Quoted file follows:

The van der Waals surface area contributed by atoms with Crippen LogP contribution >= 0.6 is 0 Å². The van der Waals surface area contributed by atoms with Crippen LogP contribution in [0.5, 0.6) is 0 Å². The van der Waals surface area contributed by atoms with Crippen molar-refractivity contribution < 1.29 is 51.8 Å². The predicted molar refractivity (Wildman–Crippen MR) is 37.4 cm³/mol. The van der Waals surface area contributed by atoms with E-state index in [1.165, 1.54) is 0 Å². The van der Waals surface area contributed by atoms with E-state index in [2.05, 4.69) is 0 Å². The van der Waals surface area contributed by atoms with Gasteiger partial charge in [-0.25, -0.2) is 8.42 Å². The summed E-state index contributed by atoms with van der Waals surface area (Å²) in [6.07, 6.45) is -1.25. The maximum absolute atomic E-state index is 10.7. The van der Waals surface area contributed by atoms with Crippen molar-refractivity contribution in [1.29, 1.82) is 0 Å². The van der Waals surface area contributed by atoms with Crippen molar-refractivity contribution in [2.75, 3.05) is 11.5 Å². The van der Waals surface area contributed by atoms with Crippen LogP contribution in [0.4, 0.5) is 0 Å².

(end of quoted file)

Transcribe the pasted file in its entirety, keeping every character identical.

The van der Waals surface area contributed by atoms with Crippen LogP contribution >= 0.6 is 0 Å². The van der Waals surface area contributed by atoms with Crippen LogP contribution in [0.5, 0.6) is 0 Å². The van der Waals surface area contributed by atoms with Crippen molar-refractivity contribution < 1.29 is 51.8 Å². The predicted molar refractivity (Wildman–Crippen MR) is 37.4 cm³/mol. The van der Waals surface area contributed by atoms with E-state index in [1.165, 1.54) is 0 Å². The van der Waals surface area contributed by atoms with E-state index in [2.05, 4.69) is 0 Å². The van der Waals surface area contributed by atoms with Gasteiger partial charge in [-0.25, -0.2) is 8.42 Å². The summed E-state index contributed by atoms with van der Waals surface area (Å²) in [6.07, 6.45) is -1.25. The maximum absolute atomic E-state index is 10.7. The van der Waals surface area contributed by atoms with Crippen molar-refractivity contribution in [1.29, 1.82) is 0 Å². The van der Waals surface area contributed by atoms with Crippen molar-refractivity contribution in [2.75, 3.05) is 11.5 Å². The van der Waals surface area contributed by atoms with Crippen LogP contribution in [0.4, 0.5) is 0 Å².